The World Bank considers launching a program to deploy concentrating solar heat in industry
27th September 2018
World Bank energy expert Jonathan Sinton speaks to Tariq al-Daaja – (Al Ghad)
By Tariq al-Daaja
The World Bank is considering launching a program to support the use of Concentrated Solar Heat (CSH) technology to provide heat and steam to Jordanian industries, according to Jonathan Sinton, energy expert at the World Bank.
During the first workshop on concentrating solar heat in Amman (18-19 September, 2018), Sinton told Al Ghad [a Jordanian publication] that “the Bank is gauging the level of interest in CSH by Jordanian companies, as well as the government’s willingness to support the adoption of this technology”.
The workshop was organized by the World Bank in cooperation with the Ministry of Environment and the Amman Chamber of Industry.
The technical principle behind this technology is simple, mirrors reflect solar radiation on tubes filled with water to generate steam that is used in industrial processes. CSH technology has been around for several years and costs are declining, explained Sinton. The objective of the workshop is to encourage manufacturing industries to consider adopting CSH as a means to mitigate the impact of high costs of energy, most of which is imported, and lower production costs.
The workshop also aims to foster the exchange of technical expertise between CSH technology companies and concerned parties from Jordan and several Arab countries.
Several CSH projects are already operating in many countries, including Jordan, where there are two projects that rely on solar energy to generate steam. Based on meetings carried out during the event and visits to two factories which are already employing CSH, Sinton considers that the World Bank sees a sizeable opportunity in the deployment of CSH.
Financing is one of the main challenges facing CSH projects because commercial banks remain largely unaware of this technology. The World Bank is considering the best model to provide support to the industrial sector in the use of concentrating solar energy to heat water and generate steam. “In order for the World Bank to take steps in this area, a request must be submitted by the Jordanian government on behalf of the private sector”, stated Sinton. There are various support mechanisms that the World Bank could deploy in support of CSH, including financing and technical assistance. Determining the exact shape that support could take requires discussion with the Jordanian government in the framework of existing commitments to tackle climate change and environmental degradation.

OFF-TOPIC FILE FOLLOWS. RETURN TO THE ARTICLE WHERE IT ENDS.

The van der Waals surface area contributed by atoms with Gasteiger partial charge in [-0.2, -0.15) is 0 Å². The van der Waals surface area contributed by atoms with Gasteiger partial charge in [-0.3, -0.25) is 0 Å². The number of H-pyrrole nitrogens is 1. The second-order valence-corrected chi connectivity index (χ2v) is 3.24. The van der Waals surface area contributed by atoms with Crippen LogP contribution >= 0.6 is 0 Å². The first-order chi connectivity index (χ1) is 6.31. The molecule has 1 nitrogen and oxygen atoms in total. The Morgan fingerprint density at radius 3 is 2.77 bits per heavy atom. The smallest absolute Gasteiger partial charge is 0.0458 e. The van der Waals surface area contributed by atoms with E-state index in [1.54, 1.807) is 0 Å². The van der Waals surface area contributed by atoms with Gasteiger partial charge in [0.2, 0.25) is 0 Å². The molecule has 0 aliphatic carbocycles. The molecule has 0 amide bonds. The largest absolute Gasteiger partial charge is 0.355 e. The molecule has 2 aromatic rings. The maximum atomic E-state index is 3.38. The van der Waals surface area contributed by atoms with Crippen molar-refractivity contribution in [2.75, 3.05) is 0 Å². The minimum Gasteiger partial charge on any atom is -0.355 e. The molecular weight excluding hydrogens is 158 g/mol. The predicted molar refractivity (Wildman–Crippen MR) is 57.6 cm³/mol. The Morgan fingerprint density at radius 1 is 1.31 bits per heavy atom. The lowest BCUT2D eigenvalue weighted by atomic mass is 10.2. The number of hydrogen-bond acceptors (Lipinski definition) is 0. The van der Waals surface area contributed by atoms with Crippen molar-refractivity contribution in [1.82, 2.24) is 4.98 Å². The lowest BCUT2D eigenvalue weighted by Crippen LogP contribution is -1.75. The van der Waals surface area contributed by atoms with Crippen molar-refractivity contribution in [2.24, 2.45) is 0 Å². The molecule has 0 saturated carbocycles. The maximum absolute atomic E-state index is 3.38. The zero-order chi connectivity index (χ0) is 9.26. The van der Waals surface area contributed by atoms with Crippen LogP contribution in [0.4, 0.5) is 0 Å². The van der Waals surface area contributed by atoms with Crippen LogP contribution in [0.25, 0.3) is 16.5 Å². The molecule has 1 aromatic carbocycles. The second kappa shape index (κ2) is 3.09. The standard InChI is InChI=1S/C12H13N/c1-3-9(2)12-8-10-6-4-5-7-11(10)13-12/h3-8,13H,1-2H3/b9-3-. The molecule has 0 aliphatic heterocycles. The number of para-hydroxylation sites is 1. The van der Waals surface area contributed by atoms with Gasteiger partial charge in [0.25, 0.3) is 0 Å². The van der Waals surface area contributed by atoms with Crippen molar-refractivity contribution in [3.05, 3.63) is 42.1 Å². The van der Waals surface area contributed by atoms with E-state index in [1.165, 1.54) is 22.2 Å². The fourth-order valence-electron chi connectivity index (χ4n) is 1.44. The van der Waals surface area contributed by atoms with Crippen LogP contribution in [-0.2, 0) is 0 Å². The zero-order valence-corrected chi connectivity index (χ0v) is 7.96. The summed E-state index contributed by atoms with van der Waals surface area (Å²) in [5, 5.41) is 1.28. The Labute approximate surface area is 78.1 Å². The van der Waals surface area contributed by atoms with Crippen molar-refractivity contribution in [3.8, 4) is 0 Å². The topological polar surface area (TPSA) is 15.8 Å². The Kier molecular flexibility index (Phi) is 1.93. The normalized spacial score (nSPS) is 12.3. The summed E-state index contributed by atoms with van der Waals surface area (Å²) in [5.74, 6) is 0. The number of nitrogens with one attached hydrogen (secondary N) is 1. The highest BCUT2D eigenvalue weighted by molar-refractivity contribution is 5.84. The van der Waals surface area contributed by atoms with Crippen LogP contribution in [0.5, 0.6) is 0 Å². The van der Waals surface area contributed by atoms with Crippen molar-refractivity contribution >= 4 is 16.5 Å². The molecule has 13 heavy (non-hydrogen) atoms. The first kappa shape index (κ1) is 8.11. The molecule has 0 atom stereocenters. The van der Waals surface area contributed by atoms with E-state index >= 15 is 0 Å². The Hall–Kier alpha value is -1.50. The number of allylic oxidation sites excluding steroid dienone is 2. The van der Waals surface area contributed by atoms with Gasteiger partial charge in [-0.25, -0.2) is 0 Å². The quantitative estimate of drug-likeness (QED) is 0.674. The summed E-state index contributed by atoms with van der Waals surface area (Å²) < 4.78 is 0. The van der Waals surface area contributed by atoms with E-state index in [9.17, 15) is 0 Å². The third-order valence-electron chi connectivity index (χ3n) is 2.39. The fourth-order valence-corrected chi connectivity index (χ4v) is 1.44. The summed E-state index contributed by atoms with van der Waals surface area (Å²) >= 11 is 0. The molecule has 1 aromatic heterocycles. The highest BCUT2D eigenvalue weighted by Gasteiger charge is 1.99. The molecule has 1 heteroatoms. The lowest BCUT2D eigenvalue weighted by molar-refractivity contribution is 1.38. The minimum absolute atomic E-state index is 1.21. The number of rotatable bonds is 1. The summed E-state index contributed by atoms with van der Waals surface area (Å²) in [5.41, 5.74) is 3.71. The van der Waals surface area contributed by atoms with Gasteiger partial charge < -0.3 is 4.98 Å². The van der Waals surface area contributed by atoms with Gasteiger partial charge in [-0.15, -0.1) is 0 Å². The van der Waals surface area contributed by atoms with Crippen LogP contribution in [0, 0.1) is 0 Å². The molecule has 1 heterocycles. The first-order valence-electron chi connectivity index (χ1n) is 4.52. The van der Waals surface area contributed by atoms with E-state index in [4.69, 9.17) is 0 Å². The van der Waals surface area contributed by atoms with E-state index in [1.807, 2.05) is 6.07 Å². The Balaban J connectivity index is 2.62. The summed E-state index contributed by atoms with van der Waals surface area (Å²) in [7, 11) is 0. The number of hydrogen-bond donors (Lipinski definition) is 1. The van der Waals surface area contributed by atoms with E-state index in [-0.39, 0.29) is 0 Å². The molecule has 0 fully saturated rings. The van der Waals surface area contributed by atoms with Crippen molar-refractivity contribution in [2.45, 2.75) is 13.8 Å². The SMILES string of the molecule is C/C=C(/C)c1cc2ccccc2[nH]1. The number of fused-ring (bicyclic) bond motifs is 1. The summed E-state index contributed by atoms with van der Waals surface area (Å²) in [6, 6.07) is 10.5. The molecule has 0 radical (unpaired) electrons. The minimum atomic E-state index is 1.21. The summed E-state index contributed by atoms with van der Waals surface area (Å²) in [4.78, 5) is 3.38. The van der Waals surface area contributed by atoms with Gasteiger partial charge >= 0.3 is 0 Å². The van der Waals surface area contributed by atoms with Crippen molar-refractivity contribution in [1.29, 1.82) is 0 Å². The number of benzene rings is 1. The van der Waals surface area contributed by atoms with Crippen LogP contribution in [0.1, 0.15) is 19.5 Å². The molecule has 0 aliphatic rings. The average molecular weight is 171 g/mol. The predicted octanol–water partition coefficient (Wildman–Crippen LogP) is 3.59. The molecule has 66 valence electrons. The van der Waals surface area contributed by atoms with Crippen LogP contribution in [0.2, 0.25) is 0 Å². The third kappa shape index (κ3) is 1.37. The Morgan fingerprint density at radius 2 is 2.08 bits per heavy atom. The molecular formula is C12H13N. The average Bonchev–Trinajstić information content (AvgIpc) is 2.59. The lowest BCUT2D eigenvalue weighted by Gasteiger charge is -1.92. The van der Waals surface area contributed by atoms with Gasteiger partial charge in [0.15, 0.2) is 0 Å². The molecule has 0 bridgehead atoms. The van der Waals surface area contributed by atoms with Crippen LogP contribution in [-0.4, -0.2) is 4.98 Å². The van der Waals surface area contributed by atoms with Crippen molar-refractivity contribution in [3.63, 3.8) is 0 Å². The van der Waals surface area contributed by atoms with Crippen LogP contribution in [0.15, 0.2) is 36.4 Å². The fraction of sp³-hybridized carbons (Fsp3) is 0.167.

Any support must ensure continuity and be economically viable, stressed Jonathan Sinton, adding that the World Bank is interested in maintaining the continuity of the business sector in Jordan by reducing its costs. Sinton pointed out that there is already joint work between the Bank and the Ministry of Energy, especially in power generation and energy infrastructure, including upgrading the grid so it can accommodate a higher share of variable renewable energy produced by wind and solar photovoltaic technology. The expert urged the government to establish funds to support the use of CSH in industry.
According to Eng. Fadl Al-Labadi, Director of Industrial Development at the Amman Chamber of Industry, his organization sees the workshop as an opportunity to encourage industrial players to consider how solar energy could help them become more competitive by countering the impact of high energy costs in Jordan.
Eng. Al-Labadi explained that the Chamber has previously organized meetings between the World Bank and government agencies to discuss cooperation mechanisms to support national industries in the adoption of CSH technologies by providing both financial and technical assistance.
[This article has been translated and adapted from the Arabic language original published in Al Ghad on Thursday the 20th of September. Link to original article: http://www.alghad.com/articles/2455092]